The Courts vs. Teacher Unionism

Source: Justin Law, LaborOnline, May 23, 2014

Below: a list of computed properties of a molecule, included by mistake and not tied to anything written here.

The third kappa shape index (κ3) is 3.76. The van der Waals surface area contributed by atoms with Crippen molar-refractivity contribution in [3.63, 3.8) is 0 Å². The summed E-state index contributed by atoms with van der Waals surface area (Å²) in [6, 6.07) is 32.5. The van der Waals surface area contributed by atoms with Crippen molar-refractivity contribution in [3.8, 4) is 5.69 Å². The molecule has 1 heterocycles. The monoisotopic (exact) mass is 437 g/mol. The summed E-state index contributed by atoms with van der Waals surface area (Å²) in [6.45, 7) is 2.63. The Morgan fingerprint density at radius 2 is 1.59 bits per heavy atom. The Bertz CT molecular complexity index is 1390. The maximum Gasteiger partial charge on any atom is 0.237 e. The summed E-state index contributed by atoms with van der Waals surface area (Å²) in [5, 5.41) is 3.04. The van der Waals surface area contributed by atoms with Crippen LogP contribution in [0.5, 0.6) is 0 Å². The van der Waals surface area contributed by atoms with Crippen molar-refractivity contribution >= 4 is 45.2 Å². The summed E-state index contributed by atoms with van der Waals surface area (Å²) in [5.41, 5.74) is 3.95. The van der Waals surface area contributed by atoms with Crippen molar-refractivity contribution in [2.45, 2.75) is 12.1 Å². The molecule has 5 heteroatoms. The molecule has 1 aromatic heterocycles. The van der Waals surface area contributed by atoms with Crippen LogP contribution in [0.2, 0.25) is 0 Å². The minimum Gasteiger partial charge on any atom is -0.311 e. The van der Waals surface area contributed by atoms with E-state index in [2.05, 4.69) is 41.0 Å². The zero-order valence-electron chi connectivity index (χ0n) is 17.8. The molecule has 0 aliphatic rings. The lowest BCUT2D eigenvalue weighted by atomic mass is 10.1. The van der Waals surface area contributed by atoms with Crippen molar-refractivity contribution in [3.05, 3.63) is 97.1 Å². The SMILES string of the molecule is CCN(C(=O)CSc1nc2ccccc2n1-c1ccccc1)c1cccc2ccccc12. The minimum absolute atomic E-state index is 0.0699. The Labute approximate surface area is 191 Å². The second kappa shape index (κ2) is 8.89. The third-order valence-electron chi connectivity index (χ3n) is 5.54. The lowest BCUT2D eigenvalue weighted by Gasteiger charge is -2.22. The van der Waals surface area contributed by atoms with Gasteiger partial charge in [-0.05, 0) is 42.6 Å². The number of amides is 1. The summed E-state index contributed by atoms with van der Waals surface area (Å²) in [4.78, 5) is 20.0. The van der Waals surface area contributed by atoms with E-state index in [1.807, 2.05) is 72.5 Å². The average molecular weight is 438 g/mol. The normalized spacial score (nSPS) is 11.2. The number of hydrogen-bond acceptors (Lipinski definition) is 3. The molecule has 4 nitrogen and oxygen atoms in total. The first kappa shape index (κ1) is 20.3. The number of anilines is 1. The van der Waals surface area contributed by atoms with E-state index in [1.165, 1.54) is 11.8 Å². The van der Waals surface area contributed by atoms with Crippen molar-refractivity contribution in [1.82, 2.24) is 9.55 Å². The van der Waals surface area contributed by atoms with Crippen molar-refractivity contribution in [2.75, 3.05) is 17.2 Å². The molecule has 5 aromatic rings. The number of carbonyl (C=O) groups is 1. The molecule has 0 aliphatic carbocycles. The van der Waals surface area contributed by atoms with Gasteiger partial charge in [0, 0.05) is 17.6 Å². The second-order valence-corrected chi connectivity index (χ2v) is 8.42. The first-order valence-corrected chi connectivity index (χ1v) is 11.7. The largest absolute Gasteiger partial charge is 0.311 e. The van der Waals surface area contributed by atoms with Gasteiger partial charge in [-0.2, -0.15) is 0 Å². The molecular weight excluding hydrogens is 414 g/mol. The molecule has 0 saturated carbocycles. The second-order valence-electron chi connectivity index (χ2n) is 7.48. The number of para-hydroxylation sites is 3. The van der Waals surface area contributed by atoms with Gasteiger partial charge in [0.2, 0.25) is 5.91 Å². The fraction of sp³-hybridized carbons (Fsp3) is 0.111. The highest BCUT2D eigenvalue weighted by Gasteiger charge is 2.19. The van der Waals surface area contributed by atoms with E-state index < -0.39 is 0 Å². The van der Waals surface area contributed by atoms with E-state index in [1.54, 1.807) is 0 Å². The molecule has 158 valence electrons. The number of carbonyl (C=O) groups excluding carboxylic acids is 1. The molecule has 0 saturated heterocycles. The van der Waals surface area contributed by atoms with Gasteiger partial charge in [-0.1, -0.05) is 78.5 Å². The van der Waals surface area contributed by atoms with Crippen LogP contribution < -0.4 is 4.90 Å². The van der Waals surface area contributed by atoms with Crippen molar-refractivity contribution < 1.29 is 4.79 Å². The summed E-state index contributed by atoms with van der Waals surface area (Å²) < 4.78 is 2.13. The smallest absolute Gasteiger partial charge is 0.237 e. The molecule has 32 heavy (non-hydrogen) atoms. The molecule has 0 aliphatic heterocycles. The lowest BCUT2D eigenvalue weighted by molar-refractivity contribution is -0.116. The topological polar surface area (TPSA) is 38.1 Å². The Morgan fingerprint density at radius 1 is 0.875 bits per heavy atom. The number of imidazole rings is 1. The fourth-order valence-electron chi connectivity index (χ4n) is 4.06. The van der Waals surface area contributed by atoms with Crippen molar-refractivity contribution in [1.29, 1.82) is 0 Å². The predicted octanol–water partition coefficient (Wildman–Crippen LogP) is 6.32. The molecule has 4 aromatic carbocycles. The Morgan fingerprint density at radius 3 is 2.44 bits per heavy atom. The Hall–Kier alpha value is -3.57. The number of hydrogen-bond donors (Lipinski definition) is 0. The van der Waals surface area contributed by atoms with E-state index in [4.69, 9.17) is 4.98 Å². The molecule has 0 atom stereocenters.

Teachers unions have faced some of the most challenging legal strictures in U.S. history. Before public collective bargaining employment laws, teachers effectively were told they had no right to organize by a judicial system that used a variety of constructions of the law to invalidate the citizen’s right to free speech and assembly in the workplace. One illustration of this legal labor history–one relevant to teachers power—is that of the Chicago Teachers’ Federation (CTF) legal battle to overturn the infamous “Loeb rule,” which presented nearly insurmountable obstacles to the organization of teachers by the labor movement. Under the administration of Mayor “Big Bill” Thompson, and under the leadership of School Board member and later President, Jacob M. Loeb, the Chicago Board of Education passed a rule in September of 1915 declaring that any teacher who was a member of a trade union or other unauthorized society would not be hired by the Board to work in the schools of Chicago….